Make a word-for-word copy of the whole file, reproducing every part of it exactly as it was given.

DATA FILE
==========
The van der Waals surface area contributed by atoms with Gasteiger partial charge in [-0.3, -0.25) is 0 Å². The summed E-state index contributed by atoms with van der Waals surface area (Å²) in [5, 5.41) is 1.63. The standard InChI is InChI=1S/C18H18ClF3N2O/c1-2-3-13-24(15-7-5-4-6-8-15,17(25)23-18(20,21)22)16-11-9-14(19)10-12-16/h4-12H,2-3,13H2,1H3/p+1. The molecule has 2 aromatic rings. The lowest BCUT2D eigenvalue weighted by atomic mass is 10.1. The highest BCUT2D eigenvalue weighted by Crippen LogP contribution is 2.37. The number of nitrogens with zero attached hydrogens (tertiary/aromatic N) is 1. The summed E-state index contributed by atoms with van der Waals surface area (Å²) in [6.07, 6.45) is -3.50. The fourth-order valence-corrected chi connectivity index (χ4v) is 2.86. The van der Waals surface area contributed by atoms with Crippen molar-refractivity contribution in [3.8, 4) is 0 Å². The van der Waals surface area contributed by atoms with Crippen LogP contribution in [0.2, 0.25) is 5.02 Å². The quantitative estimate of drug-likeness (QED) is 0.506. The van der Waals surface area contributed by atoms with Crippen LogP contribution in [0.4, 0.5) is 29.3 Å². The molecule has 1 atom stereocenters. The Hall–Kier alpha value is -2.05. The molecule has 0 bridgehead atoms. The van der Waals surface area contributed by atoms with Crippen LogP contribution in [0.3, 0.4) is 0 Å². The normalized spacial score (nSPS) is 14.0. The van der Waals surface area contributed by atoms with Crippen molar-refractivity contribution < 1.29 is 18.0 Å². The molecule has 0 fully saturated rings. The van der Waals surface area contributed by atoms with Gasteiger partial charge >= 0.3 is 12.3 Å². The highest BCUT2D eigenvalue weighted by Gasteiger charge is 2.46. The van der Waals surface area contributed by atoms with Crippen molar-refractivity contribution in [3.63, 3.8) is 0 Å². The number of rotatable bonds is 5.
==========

The van der Waals surface area contributed by atoms with Gasteiger partial charge in [-0.3, -0.25) is 0 Å². The summed E-state index contributed by atoms with van der Waals surface area (Å²) in [5, 5.41) is 1.63. The standard InChI is InChI=1S/C18H18ClF3N2O/c1-2-3-13-24(15-7-5-4-6-8-15,17(25)23-18(20,21)22)16-11-9-14(19)10-12-16/h4-12H,2-3,13H2,1H3/p+1. The molecule has 2 aromatic rings. The lowest BCUT2D eigenvalue weighted by atomic mass is 10.1. The highest BCUT2D eigenvalue weighted by Crippen LogP contribution is 2.37. The number of nitrogens with zero attached hydrogens (tertiary/aromatic N) is 1. The summed E-state index contributed by atoms with van der Waals surface area (Å²) in [6.07, 6.45) is -3.50. The fourth-order valence-corrected chi connectivity index (χ4v) is 2.86. The van der Waals surface area contributed by atoms with Crippen molar-refractivity contribution in [3.8, 4) is 0 Å². The van der Waals surface area contributed by atoms with Crippen LogP contribution in [0.2, 0.25) is 5.02 Å². The quantitative estimate of drug-likeness (QED) is 0.506. The van der Waals surface area contributed by atoms with Crippen LogP contribution in [0.4, 0.5) is 29.3 Å². The molecule has 1 atom stereocenters. The Hall–Kier alpha value is -2.05. The molecule has 0 bridgehead atoms. The van der Waals surface area contributed by atoms with Crippen LogP contribution in [0.3, 0.4) is 0 Å². The normalized spacial score (nSPS) is 14.0. The van der Waals surface area contributed by atoms with Crippen molar-refractivity contribution < 1.29 is 18.0 Å². The molecule has 0 fully saturated rings. The van der Waals surface area contributed by atoms with Gasteiger partial charge >= 0.3 is 12.3 Å². The highest BCUT2D eigenvalue weighted by Gasteiger charge is 2.46. The van der Waals surface area contributed by atoms with Crippen molar-refractivity contribution in [3.63, 3.8) is 0 Å². The number of rotatable bonds is 5.